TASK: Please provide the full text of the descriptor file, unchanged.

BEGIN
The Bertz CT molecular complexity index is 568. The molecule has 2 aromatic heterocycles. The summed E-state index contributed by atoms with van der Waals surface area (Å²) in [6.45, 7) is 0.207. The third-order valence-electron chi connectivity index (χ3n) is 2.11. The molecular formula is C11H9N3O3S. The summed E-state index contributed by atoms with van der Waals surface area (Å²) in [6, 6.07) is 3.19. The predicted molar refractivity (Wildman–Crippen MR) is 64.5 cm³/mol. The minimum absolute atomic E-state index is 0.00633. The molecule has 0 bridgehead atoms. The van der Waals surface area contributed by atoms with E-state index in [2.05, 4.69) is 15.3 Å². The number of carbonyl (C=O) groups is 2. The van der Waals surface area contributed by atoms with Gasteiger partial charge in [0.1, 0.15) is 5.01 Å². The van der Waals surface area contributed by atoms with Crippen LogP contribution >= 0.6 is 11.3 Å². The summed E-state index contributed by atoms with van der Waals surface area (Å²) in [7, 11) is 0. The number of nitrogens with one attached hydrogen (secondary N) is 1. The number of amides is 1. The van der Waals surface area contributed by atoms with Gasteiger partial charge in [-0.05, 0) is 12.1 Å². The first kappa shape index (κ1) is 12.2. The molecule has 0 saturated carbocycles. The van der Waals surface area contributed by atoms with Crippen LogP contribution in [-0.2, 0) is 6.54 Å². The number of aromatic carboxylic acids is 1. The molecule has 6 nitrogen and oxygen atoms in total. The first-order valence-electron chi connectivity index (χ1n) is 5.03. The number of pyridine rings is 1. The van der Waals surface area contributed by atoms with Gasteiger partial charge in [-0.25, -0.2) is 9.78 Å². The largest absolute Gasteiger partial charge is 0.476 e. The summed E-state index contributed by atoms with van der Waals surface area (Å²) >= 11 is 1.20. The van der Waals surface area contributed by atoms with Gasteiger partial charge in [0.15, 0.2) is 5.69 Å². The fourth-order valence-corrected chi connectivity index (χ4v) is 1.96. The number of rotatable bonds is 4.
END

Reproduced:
The Bertz CT molecular complexity index is 568. The molecule has 2 aromatic heterocycles. The summed E-state index contributed by atoms with van der Waals surface area (Å²) in [6.45, 7) is 0.207. The third-order valence-electron chi connectivity index (χ3n) is 2.11. The molecular formula is C11H9N3O3S. The summed E-state index contributed by atoms with van der Waals surface area (Å²) in [6, 6.07) is 3.19. The predicted molar refractivity (Wildman–Crippen MR) is 64.5 cm³/mol. The minimum absolute atomic E-state index is 0.00633. The molecule has 0 bridgehead atoms. The van der Waals surface area contributed by atoms with E-state index in [2.05, 4.69) is 15.3 Å². The number of carbonyl (C=O) groups is 2. The van der Waals surface area contributed by atoms with Gasteiger partial charge in [0.1, 0.15) is 5.01 Å². The van der Waals surface area contributed by atoms with Crippen LogP contribution >= 0.6 is 11.3 Å². The summed E-state index contributed by atoms with van der Waals surface area (Å²) in [7, 11) is 0. The number of nitrogens with one attached hydrogen (secondary N) is 1. The number of amides is 1. The van der Waals surface area contributed by atoms with Gasteiger partial charge in [-0.05, 0) is 12.1 Å². The first kappa shape index (κ1) is 12.2. The molecule has 0 saturated carbocycles. The van der Waals surface area contributed by atoms with Crippen LogP contribution in [-0.2, 0) is 6.54 Å². The number of aromatic carboxylic acids is 1. The molecule has 6 nitrogen and oxygen atoms in total. The first-order valence-electron chi connectivity index (χ1n) is 5.03. The number of pyridine rings is 1. The van der Waals surface area contributed by atoms with Gasteiger partial charge in [-0.25, -0.2) is 9.78 Å². The largest absolute Gasteiger partial charge is 0.476 e. The summed E-state index contributed by atoms with van der Waals surface area (Å²) >= 11 is 1.20. The van der Waals surface area contributed by atoms with Gasteiger partial charge in [0.15, 0.2) is 5.69 Å². The fourth-order valence-corrected chi connectivity index (χ4v) is 1.96. The number of rotatable bonds is 4.